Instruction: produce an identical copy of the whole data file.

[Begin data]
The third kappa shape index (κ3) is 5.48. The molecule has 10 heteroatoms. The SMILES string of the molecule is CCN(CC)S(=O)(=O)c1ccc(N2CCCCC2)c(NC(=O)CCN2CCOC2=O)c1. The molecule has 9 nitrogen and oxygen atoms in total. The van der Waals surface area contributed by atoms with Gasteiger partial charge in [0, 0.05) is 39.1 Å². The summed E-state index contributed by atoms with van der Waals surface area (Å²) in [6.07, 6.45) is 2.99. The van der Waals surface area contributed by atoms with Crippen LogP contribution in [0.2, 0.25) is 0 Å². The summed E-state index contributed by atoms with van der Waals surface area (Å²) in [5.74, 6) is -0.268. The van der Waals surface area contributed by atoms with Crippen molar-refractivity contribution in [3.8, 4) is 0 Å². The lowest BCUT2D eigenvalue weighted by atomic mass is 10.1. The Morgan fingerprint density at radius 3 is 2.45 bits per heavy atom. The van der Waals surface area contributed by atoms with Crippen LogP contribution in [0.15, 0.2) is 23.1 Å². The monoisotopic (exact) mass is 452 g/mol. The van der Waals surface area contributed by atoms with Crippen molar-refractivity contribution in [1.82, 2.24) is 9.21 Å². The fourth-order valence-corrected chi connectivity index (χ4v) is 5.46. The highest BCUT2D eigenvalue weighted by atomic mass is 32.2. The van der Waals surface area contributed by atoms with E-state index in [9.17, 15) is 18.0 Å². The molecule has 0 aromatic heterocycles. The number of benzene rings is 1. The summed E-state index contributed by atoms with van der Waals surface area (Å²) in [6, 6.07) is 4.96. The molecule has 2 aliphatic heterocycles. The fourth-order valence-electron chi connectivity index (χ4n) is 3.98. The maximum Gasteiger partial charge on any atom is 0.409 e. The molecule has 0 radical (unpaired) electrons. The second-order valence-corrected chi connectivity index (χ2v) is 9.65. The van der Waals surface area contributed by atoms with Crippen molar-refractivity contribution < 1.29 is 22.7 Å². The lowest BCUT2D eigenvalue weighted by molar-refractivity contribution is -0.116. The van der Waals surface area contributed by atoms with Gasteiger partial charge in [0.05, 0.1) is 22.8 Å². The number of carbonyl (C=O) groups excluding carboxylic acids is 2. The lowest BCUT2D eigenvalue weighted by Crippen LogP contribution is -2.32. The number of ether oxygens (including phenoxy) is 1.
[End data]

The third kappa shape index (κ3) is 5.48. The molecule has 10 heteroatoms. The SMILES string of the molecule is CCN(CC)S(=O)(=O)c1ccc(N2CCCCC2)c(NC(=O)CCN2CCOC2=O)c1. The molecule has 9 nitrogen and oxygen atoms in total. The van der Waals surface area contributed by atoms with Gasteiger partial charge in [0, 0.05) is 39.1 Å². The summed E-state index contributed by atoms with van der Waals surface area (Å²) in [6.07, 6.45) is 2.99. The van der Waals surface area contributed by atoms with Crippen LogP contribution in [0.2, 0.25) is 0 Å². The summed E-state index contributed by atoms with van der Waals surface area (Å²) in [5.74, 6) is -0.268. The van der Waals surface area contributed by atoms with Crippen molar-refractivity contribution in [3.8, 4) is 0 Å². The lowest BCUT2D eigenvalue weighted by atomic mass is 10.1. The Morgan fingerprint density at radius 3 is 2.45 bits per heavy atom. The van der Waals surface area contributed by atoms with Crippen LogP contribution in [0.15, 0.2) is 23.1 Å². The monoisotopic (exact) mass is 452 g/mol. The van der Waals surface area contributed by atoms with Crippen molar-refractivity contribution in [1.82, 2.24) is 9.21 Å². The fourth-order valence-corrected chi connectivity index (χ4v) is 5.46. The highest BCUT2D eigenvalue weighted by atomic mass is 32.2. The van der Waals surface area contributed by atoms with E-state index in [9.17, 15) is 18.0 Å². The molecule has 0 aromatic heterocycles. The number of benzene rings is 1. The summed E-state index contributed by atoms with van der Waals surface area (Å²) in [6, 6.07) is 4.96. The molecule has 2 aliphatic heterocycles. The fourth-order valence-electron chi connectivity index (χ4n) is 3.98. The maximum Gasteiger partial charge on any atom is 0.409 e. The molecule has 0 radical (unpaired) electrons. The second-order valence-corrected chi connectivity index (χ2v) is 9.65. The van der Waals surface area contributed by atoms with Crippen molar-refractivity contribution < 1.29 is 22.7 Å². The lowest BCUT2D eigenvalue weighted by molar-refractivity contribution is -0.116. The van der Waals surface area contributed by atoms with Gasteiger partial charge in [0.05, 0.1) is 22.8 Å². The number of carbonyl (C=O) groups excluding carboxylic acids is 2. The lowest BCUT2D eigenvalue weighted by Crippen LogP contribution is -2.32. The number of ether oxygens (including phenoxy) is 1.